Optimal sock purchasing strategies

| Comments (5) | Overthinking
Most of my running socks are Wigwam Ironman Ultralites, but I recently tried some of the Injinji Tetrasoks, which seem to be the preferred choice of a lot of the ultra guys. The Tetrasoks are more like gloves for your feet than socks: each toe is in an individual pocket, thus at least theoretically preventing blisters between the toes. Takes a little getting used to, but they're pretty comfortable, actually.

Anyway, this creates a new problem in terms of laundry: ordinarily, any pair of socks the same color make a pair, but tetrasoks are chiral, so if you just pick a random pair of socks you have a 50% chance of having two lefts or two rights, neither of which is very useful. So, with ordinary socks it's likely optimal to have all your socks the same because that minimizes your search cost (no matter what your laundry strategy is). However, the situation with tetrasoks is more complicated. Let's say that you have a pile of laundry and you pull items out one at a time. If a sock matches a sock you've already seen you pair it up. If not, you put it aside waiting for a match. If it takes time X to figure out what color each sock is, and tiem Y to tell whether it's a left or right sock, then if X > Y, then you want to get all socks the same color: you just have a working pile of socks (either left or right). When a sock comes in it's either the other side, in which case you pull a sock off the stack and put the pair away. If it's the same side, you put it on the stack.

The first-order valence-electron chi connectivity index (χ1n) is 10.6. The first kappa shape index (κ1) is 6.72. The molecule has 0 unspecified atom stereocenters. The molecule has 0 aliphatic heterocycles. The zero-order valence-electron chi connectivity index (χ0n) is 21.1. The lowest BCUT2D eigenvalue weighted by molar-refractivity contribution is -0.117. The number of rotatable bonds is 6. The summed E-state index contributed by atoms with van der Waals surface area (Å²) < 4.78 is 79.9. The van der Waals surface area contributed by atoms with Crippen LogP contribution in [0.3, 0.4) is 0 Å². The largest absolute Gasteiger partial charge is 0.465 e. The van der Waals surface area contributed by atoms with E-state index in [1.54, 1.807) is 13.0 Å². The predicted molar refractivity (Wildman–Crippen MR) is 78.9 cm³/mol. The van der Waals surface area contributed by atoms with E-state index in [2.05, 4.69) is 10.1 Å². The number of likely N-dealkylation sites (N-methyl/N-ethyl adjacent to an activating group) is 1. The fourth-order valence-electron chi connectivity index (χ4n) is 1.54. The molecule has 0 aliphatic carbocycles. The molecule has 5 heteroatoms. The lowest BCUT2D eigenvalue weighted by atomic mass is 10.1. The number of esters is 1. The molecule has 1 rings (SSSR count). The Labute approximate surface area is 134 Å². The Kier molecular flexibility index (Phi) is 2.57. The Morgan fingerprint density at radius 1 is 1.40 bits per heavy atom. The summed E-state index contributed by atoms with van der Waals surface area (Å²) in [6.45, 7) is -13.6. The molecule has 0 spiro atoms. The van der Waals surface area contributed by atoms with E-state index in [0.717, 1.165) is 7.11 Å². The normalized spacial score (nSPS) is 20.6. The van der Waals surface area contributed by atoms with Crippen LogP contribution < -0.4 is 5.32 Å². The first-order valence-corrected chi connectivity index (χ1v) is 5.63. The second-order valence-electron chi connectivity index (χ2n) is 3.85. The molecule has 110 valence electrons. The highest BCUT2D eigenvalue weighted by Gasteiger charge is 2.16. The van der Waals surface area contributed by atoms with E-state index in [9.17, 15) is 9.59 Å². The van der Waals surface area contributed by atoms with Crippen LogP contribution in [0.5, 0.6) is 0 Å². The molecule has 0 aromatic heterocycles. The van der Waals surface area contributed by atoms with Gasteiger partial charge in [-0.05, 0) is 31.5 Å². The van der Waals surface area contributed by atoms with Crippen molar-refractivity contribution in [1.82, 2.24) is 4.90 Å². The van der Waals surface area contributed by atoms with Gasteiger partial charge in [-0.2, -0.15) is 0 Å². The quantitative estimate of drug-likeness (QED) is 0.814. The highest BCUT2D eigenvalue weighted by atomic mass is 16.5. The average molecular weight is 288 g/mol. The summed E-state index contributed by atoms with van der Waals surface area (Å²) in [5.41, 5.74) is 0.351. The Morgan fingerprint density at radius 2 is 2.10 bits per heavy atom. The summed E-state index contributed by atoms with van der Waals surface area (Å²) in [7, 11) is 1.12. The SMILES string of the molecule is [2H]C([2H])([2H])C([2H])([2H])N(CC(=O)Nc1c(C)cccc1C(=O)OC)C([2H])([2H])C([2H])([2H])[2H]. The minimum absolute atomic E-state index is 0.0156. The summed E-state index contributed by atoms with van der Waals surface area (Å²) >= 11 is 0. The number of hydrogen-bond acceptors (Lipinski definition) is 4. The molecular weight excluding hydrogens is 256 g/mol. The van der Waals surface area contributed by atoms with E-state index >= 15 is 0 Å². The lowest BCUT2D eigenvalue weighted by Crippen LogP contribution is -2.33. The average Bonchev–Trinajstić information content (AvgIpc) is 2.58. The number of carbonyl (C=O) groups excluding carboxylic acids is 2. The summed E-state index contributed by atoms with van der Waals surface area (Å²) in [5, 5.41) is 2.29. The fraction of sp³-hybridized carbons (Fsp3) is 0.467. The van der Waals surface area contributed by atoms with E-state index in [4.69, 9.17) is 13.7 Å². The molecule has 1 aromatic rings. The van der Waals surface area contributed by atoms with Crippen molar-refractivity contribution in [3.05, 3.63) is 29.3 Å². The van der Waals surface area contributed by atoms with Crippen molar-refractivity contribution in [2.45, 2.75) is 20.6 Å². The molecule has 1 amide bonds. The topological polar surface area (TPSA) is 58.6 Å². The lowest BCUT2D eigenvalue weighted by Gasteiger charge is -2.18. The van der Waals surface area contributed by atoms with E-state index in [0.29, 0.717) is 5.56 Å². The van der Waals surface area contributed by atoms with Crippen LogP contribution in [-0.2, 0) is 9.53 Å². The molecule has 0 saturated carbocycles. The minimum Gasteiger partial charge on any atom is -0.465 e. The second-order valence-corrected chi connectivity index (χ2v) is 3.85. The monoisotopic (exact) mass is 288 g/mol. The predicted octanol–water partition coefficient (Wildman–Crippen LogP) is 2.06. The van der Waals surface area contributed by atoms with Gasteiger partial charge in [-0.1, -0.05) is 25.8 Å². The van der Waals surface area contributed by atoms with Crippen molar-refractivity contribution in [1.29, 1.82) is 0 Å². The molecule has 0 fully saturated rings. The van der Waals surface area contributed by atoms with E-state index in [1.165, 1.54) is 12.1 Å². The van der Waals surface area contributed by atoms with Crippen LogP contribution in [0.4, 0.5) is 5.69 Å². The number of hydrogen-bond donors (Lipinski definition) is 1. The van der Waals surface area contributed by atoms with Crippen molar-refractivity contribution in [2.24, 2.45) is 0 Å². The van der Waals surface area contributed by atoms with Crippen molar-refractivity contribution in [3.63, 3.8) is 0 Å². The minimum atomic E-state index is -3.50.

On the other hand, if Y > X, it's a little trickier. You need to maintain a separate pile for each color. If you only have one of each color, then you only ever incur X, since the second of each color must be its match. On the other hand, if you have more than one of each color, then you incur Y + X because you need to know both which pile to look in and whether a sock is a match or just more of the same (this can be partially optimized when you've already paired up all but one pair of a given color, at which point you go back to incurring X for that color). So, the breakeven point here depends on how many different colors of socks the manufacturer makes. Injinji only makes three colors of this sock (white, black, tan) so it probably makes the most sense to buy all one color.

Extra Credit: Is the situation the same if you just throw all your socks in the drawer and then try to pick out socks later? Scanning for colors isn't the same as deciding what color something is...

UPDATE: Apparently this is a problem many others are concerned with as well.


Black socks? With sneakers?

I nearly had a heart attack when I saw the headline; I had replaced "sock" with "stock" and thought you had gone off the deep end with some bullshit market prediction mechanism.

I have never been so glad that a blog post was about socks.

For cycling, I wear all Under Armour black low-cut socks. They're quite comfortable and effective. When it gets to really cold temps, I switch to a taller, thicker UA sock.

I wonder about 1 pair each of all but one color, and N pairs of the remaining color. Then you have a fast success if you happen see two matching socks for most of the colors, otherwise you search. Perhaps this works best when you have an at-a-glance overview of a substantial fraction of the total clean laundry, and the socks themselves are readily distinguishable from the background laundry.

Wouldn't it be simpler to keep pairs of socks *together* through washing and drying? Try those mesh zipper sacks that women use for washing lingerie (to keep bra straps from tangling). Surely Mrs. G can find them for you.
At worst -- if all your socks are the same color OR you can't tell the colors apart -- you will need as many sacks as you have pairs of socks. They're cheap. :-)

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